Among the Nisei were JACL leaders, who enthusiastically internalized what they believed were American attitudes and values. Thus they tended to distance themselves from notions of Japanese social hierarchy and ethnic group solidarity. So while the Issei and Kibei gravitated together in the face of harassments and discrimination, the JACLers “advertised their Americanism.”6

Although Kurihara had shared the JACL enthusiasm for being an American patriot during the decades before Pearl Harbor (he was a member of the American Legion and the Veterans of Foreign Wars), his reaction to the forced removal and incarceration of the Nikkei separated him from the JACL. While the JACLers accepted their incarceration as unavoidable, Kurihara vigorously protested their acquiescence and compliance. In contrast to the JACLers, Kurihara believed that Americanism meant standing up for one’s rights and resisting the abuses of those in power.7

In the months before the bombing of Pearl Harbor, Tayama and other JACL leaders sought to demonstrate their loyalty to the United States by reporting to the FBI suspicious activities among the Issei, provoking antipathy from the Nikkei population. “Issei, Kibei, and Nisei generally believed that [the JACL] was sacrificing the community’s welfare for its own aggrandizement.”8

Hostility toward the JACLers and differences in world views concerning social hierarchy and group solidarity underlay the emotional turmoil in Manzanar. This turmoil, in turn, lay at the heart of the education of Manzanar’s adult Nikkei.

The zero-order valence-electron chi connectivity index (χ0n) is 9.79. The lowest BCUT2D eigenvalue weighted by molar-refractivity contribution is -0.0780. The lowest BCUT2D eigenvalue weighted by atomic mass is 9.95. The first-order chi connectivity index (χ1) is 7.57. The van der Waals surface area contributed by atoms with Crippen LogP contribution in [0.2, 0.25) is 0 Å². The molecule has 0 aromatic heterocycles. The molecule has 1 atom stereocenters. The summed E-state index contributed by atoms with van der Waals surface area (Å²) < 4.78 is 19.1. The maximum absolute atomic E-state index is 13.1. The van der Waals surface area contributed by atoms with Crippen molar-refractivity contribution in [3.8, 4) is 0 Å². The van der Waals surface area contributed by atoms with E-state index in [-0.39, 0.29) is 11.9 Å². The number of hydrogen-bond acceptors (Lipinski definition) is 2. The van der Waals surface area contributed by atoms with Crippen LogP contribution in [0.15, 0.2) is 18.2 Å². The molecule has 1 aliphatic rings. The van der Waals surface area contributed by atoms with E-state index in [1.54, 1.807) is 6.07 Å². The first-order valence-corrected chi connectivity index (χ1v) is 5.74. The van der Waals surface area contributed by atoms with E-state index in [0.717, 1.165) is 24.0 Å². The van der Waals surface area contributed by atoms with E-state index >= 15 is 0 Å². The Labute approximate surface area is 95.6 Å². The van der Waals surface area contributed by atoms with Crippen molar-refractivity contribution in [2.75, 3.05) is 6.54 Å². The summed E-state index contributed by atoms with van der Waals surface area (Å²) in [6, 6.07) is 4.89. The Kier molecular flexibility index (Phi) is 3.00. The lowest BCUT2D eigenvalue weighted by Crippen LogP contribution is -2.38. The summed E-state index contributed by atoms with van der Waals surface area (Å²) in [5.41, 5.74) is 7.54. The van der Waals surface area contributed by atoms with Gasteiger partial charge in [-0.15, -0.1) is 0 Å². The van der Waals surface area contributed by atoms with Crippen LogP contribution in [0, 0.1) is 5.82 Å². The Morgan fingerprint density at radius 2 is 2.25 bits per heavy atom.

In Exile Within, Thomas James provides a detailed analysis of schooling in the camps. WRA educational planners, with the guidance of Paul R. Hanna of Stanford University, envisioned a curriculum that integrated school and community life, and the schooling of youth who would learn about and practice democracy. The disjuncture of such a vision with reality was evident to many educators, particularly those who taught the students, both of whom saw plainly the guard towers and barbed wire fencing outside their classroom windows.9

Part 9 >>

1. For an excellent analysis of the revolt, see Hansen and Hacker, “The Manzanar Riot: An Ethnic Perspective.” The authors argue persuasively that “revolt” is a more appropriate word than “riot” to describe what happened. For detailed information on the revolt, see Unrau, The Evacuation and Relocation, 477-523; and Manzanar-Incident Material, Box 69, Entry 4b, RG 210, Records of the War Relocation Authority, National Archives, Washington, DC. A detailed portrait of Tayama is in Togo Tanaka, “A Report on the Manzanar Riot of Sunday December 6, 1942,” [7 January 1943], pp 1-13, O10.12, 67/14c, JAERR.